As a former equity income manager, I have a liking and an admiration for companies that pay dividends. These are companies that have been able to generate profits in the form of cash and have the discipline to pay a fair share of those profits to shareholders.
In my experience, they are often the companies that do well over the long term.
During the 2008 crisis, I, like many UK income managers, suffered roughly a 30% reduction in payouts. But it was interesting that dividend culture seemed to remain. Even those companies that had cut theirs aspired to get back on the dividend list as soon as the business environment allowed.
When I first started in the investment management business, dividends were seen as a UK endeavour. However, over the past couple of decades, their popularity has grown.
In Japan, the capital discipline that accompanied Abenomics included the discipline of paying dividends. In Europe, the new shareholder focus included greater attention to payouts. Even in the US, which remains buyback central, dividends are an increasing part of the mix in returning capital to shareholders.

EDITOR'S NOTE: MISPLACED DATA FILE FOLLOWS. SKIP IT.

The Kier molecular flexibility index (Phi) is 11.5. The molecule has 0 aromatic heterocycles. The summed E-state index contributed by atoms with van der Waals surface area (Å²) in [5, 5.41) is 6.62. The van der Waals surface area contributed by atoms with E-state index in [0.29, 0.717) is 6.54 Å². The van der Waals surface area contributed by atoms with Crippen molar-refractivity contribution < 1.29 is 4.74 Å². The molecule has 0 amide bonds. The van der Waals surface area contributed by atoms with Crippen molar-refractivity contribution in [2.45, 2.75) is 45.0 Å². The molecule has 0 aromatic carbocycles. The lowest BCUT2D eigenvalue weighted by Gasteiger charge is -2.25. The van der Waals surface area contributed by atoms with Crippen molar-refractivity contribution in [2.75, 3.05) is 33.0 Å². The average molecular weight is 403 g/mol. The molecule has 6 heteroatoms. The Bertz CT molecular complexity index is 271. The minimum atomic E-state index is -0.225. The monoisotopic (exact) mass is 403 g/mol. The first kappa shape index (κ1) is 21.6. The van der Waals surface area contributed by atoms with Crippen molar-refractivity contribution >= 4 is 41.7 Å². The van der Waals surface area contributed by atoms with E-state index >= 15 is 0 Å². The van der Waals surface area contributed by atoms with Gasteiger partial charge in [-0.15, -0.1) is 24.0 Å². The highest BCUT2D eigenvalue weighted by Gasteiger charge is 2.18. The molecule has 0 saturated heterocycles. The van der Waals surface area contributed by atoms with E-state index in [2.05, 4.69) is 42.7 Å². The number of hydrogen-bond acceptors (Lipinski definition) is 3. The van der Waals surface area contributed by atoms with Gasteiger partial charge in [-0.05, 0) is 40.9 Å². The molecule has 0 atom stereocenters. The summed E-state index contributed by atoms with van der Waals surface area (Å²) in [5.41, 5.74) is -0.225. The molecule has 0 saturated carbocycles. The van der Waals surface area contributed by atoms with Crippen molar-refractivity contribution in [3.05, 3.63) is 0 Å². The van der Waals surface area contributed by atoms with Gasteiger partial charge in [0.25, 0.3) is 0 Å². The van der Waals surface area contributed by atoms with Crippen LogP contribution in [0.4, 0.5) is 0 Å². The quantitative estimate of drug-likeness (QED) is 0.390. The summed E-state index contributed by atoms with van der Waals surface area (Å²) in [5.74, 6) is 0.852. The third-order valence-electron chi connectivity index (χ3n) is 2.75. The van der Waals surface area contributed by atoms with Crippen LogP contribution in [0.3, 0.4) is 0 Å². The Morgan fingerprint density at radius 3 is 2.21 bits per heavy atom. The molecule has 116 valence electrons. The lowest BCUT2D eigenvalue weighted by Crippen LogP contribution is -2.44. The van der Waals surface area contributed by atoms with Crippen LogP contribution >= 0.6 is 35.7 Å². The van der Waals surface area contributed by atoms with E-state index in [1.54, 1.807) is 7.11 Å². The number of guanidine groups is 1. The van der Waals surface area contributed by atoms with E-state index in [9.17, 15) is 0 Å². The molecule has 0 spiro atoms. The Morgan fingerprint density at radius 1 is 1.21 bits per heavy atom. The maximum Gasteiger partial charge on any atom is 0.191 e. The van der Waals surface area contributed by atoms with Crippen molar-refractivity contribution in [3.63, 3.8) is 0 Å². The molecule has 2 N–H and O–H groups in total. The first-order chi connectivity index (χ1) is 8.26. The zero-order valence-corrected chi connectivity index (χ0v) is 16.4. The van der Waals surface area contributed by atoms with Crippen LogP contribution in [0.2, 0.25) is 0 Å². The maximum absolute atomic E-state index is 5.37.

Of course, the current crisis has made the dividend rout of 2008/09 look somewhat tame. UK dividends look poised to halve this year, with Europe not far behind at a 45% cut.
In the US, the pain has been seen more in the absence of share buybacks. Buybacks are allied with US companies’ setting of payouts for the year ahead, so, perhaps this signals more pain to come next year? Japan’s payout will also be lower – although not to the extent of its UK and European peers.
So, where from here? It certainly seems like the culture of the dividend has taken a hit. I would be the first to argue against a dividend payout if a company cannot afford it or, indeed, if investment by the company would offer me a higher return.
But it does feel like the payout may be slipping lower down board agendas.
Related to this is the increasing – and, over the past few months, vital – role of the state in the private sector. The furlough scheme and other support mechanisms have led to the state and the people having a greater interest in the cashflows of the private sector.
There is no doubt that shareholders will be, in some sectors, a lower-ranking stakeholder than before. This is fair, given the support the state has provided to many companies – but it may change the dividend debate.
The increased prevalence of technology companies in their various forms may also affect dividends. The line of reasoning is that, if a company is paying out money to shareholders (or indeed buying back its shares), it has run out of investment ideas. This can be a strong argument in these sectors.
I believe there is room for both shareholder payouts and investment for future growth – although I may be a lone voice in Silicon Valley.
As a result, this is an important time for investors who like their dividends. Fashions may be changing. But often, if you wait long enough, fashions come back.
Richard Dunbar is head of multi-asset research at Aberdeen Standard Investments